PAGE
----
Seven completely new questions have been added regarding expanded mortgage payment forbearance options and borrowers' overall financial health. Additionally, four questions were added which were not in the 2020 ASMB, but were in either the 2018 ASMB or the current NSMO questionnaire. The remaining questions existed in the 2020 questionnaire, although some have been revised to address issues leaving forbearance rather than issues entering it. Because of the elimination of several questions, as well as the combination of some other questions, the total number of questions has decreased from 92 on the 2020 survey questionnaire to 86 on the 2022 questionnaire.

Each of the 86 questions on the 2022 ASMB survey questionnaire is designed to elicit one or more of five different categories of information that are not available in the administrative data and that are needed either to properly analyze the issues described above or information is needed to validate the survey responses. These categories are: (1) Information needed to validate that the survey reached the correct borrower and that the borrower is providing answers about the correct loan; (2) information about the mortgage loan that does not exist in sufficient detail in the administrative data; (3) information about the borrower's economic circumstances that does not exist, or exists in insufficient detail, in the administrative data; (4) information about the borrower's attitudes regarding their mortgage, property, interactions with lenders and servicers, and life circumstances; and (5) information needed to determine the ultimate outcome of the borrower's forbearance or delinquency and the interim steps that led to that outcome.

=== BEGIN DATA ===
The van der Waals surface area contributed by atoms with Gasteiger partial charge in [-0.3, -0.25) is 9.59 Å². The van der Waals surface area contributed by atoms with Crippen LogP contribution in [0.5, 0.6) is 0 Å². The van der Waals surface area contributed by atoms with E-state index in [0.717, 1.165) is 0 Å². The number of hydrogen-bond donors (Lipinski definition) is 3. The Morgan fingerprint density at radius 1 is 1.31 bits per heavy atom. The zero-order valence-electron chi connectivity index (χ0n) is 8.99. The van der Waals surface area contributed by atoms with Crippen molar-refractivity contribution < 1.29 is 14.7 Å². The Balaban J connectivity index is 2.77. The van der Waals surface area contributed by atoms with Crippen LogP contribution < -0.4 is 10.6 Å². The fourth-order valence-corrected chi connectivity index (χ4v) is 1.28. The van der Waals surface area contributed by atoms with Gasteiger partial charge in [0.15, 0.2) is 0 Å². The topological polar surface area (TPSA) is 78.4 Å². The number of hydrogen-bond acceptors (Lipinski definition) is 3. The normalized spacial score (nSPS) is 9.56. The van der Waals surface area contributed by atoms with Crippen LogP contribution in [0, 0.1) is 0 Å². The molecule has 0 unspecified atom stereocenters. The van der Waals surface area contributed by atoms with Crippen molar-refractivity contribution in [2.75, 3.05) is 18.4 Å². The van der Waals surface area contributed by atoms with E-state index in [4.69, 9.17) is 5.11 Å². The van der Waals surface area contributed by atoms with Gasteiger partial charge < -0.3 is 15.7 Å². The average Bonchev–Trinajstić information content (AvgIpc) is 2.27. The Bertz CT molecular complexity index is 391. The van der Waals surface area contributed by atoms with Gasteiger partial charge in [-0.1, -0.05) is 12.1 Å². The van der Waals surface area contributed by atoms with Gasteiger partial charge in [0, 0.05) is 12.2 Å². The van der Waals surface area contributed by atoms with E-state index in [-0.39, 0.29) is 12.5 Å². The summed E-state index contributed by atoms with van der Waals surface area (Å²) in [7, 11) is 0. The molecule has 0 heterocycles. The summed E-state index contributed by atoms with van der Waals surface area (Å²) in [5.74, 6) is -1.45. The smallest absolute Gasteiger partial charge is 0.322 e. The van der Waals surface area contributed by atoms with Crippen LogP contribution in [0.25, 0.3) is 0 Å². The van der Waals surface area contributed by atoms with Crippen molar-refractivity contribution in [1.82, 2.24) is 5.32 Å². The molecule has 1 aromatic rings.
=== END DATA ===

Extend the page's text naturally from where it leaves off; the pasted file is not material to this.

FHFA views the NMDB Program as a whole, including the ASMB, as the monthly “survey” required by section 1324(c) of the Safety and Soundness Act. Core inputs to the NMDB, such as a regular refresh of the credit repository data, occur monthly, though the actual surveys conducted under the NMDB Program do not. The information collected through the ASMB is used, in combination with information obtained from existing sources in the NMDB, to assist FHFA in understanding how the performance of existing mortgages is influencing the residential mortgage market, what borrower groups are discussing with their servicers when they are under financial stress, and consumers' opinions of federally-sponsored programs designed to assist them. This important, but otherwise unavailable, information assists FHFA in the supervision of its regulated entities (Fannie Mae, Freddie Mac, and the Federal Home Loan Banks) and in the development and implementation of appropriate and effective policies and programs. The information may also be used for research and analysis by CFPB and other federal agencies that have regulatory and supervisory responsibilities and mandates related to mortgage markets and to provide a resource for research and analysis by academics and other interested parties outside of the government.